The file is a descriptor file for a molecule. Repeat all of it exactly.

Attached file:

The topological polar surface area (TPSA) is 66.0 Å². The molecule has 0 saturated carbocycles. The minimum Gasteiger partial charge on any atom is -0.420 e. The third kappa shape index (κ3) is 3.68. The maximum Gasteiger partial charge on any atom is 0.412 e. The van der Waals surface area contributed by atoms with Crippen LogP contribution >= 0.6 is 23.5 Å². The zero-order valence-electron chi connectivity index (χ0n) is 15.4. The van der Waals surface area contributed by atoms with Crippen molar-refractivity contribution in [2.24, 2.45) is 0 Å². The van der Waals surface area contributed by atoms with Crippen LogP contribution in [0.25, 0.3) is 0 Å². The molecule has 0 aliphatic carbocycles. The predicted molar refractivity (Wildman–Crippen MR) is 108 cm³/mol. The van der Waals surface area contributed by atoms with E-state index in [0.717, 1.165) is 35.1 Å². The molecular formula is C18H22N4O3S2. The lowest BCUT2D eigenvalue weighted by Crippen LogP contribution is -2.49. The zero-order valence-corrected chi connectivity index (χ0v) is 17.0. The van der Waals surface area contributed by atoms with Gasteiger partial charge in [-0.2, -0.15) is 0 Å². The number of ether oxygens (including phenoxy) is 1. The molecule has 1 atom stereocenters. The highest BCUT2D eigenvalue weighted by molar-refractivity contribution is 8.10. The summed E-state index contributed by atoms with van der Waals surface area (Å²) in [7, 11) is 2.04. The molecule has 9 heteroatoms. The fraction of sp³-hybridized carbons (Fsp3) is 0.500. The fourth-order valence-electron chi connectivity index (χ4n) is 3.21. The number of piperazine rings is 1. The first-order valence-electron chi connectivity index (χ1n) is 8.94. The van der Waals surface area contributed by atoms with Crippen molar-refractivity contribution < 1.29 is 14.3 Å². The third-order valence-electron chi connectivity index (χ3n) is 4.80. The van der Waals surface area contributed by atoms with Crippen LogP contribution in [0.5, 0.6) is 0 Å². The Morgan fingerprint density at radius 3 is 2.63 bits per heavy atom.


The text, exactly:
The topological polar surface area (TPSA) is 66.0 Å². The molecule has 0 saturated carbocycles. The minimum Gasteiger partial charge on any atom is -0.420 e. The third kappa shape index (κ3) is 3.68. The maximum Gasteiger partial charge on any atom is 0.412 e. The van der Waals surface area contributed by atoms with Crippen LogP contribution >= 0.6 is 23.5 Å². The zero-order valence-electron chi connectivity index (χ0n) is 15.4. The van der Waals surface area contributed by atoms with Crippen molar-refractivity contribution in [2.24, 2.45) is 0 Å². The van der Waals surface area contributed by atoms with Crippen LogP contribution in [0.25, 0.3) is 0 Å². The molecule has 0 aliphatic carbocycles. The predicted molar refractivity (Wildman–Crippen MR) is 108 cm³/mol. The van der Waals surface area contributed by atoms with E-state index in [0.717, 1.165) is 35.1 Å². The molecular formula is C18H22N4O3S2. The lowest BCUT2D eigenvalue weighted by Crippen LogP contribution is -2.49. The zero-order valence-corrected chi connectivity index (χ0v) is 17.0. The van der Waals surface area contributed by atoms with Gasteiger partial charge in [-0.2, -0.15) is 0 Å². The number of ether oxygens (including phenoxy) is 1. The molecule has 1 atom stereocenters. The highest BCUT2D eigenvalue weighted by molar-refractivity contribution is 8.10. The summed E-state index contributed by atoms with van der Waals surface area (Å²) in [7, 11) is 2.04. The molecule has 9 heteroatoms. The fraction of sp³-hybridized carbons (Fsp3) is 0.500. The fourth-order valence-electron chi connectivity index (χ4n) is 3.21. The number of piperazine rings is 1. The first-order valence-electron chi connectivity index (χ1n) is 8.94. The van der Waals surface area contributed by atoms with Crippen molar-refractivity contribution < 1.29 is 14.3 Å². The third-order valence-electron chi connectivity index (χ3n) is 4.80. The van der Waals surface area contributed by atoms with Crippen LogP contribution in [0.5, 0.6) is 0 Å². The Morgan fingerprint density at radius 3 is 2.63 bits per heavy atom.